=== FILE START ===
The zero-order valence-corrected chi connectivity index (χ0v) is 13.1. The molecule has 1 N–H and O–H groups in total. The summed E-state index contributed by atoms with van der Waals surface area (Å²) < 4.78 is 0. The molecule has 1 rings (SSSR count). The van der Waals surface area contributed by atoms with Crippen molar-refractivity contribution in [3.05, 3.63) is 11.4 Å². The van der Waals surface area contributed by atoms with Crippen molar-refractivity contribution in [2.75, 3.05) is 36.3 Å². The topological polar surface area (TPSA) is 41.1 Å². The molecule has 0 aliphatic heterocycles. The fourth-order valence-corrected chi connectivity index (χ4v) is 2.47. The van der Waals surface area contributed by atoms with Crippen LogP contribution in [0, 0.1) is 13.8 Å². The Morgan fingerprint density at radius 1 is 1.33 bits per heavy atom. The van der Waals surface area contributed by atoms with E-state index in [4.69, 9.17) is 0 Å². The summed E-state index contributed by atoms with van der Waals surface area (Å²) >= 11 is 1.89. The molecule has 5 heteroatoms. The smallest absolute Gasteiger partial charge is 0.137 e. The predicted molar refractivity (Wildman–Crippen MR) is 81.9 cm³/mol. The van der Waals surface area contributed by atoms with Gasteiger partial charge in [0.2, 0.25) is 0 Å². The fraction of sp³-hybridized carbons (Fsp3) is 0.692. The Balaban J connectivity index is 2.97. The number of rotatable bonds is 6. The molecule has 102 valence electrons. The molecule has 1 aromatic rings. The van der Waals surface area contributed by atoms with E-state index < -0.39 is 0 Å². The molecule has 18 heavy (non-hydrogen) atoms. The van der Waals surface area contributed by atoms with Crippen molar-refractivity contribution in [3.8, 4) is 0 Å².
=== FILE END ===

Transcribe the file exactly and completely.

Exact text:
The zero-order valence-corrected chi connectivity index (χ0v) is 13.1. The molecule has 1 N–H and O–H groups in total. The summed E-state index contributed by atoms with van der Waals surface area (Å²) < 4.78 is 0. The molecule has 1 rings (SSSR count). The van der Waals surface area contributed by atoms with Crippen molar-refractivity contribution in [3.05, 3.63) is 11.4 Å². The van der Waals surface area contributed by atoms with Crippen molar-refractivity contribution in [2.75, 3.05) is 36.3 Å². The topological polar surface area (TPSA) is 41.1 Å². The molecule has 0 aliphatic heterocycles. The fourth-order valence-corrected chi connectivity index (χ4v) is 2.47. The van der Waals surface area contributed by atoms with Crippen LogP contribution in [0, 0.1) is 13.8 Å². The Morgan fingerprint density at radius 1 is 1.33 bits per heavy atom. The van der Waals surface area contributed by atoms with E-state index in [4.69, 9.17) is 0 Å². The summed E-state index contributed by atoms with van der Waals surface area (Å²) >= 11 is 1.89. The molecule has 5 heteroatoms. The smallest absolute Gasteiger partial charge is 0.137 e. The predicted molar refractivity (Wildman–Crippen MR) is 81.9 cm³/mol. The van der Waals surface area contributed by atoms with Gasteiger partial charge in [0.2, 0.25) is 0 Å². The fraction of sp³-hybridized carbons (Fsp3) is 0.692. The Balaban J connectivity index is 2.97. The number of rotatable bonds is 6. The molecule has 102 valence electrons. The molecule has 1 aromatic rings. The van der Waals surface area contributed by atoms with E-state index < -0.39 is 0 Å². The molecule has 18 heavy (non-hydrogen) atoms. The van der Waals surface area contributed by atoms with Crippen molar-refractivity contribution in [3.8, 4) is 0 Å².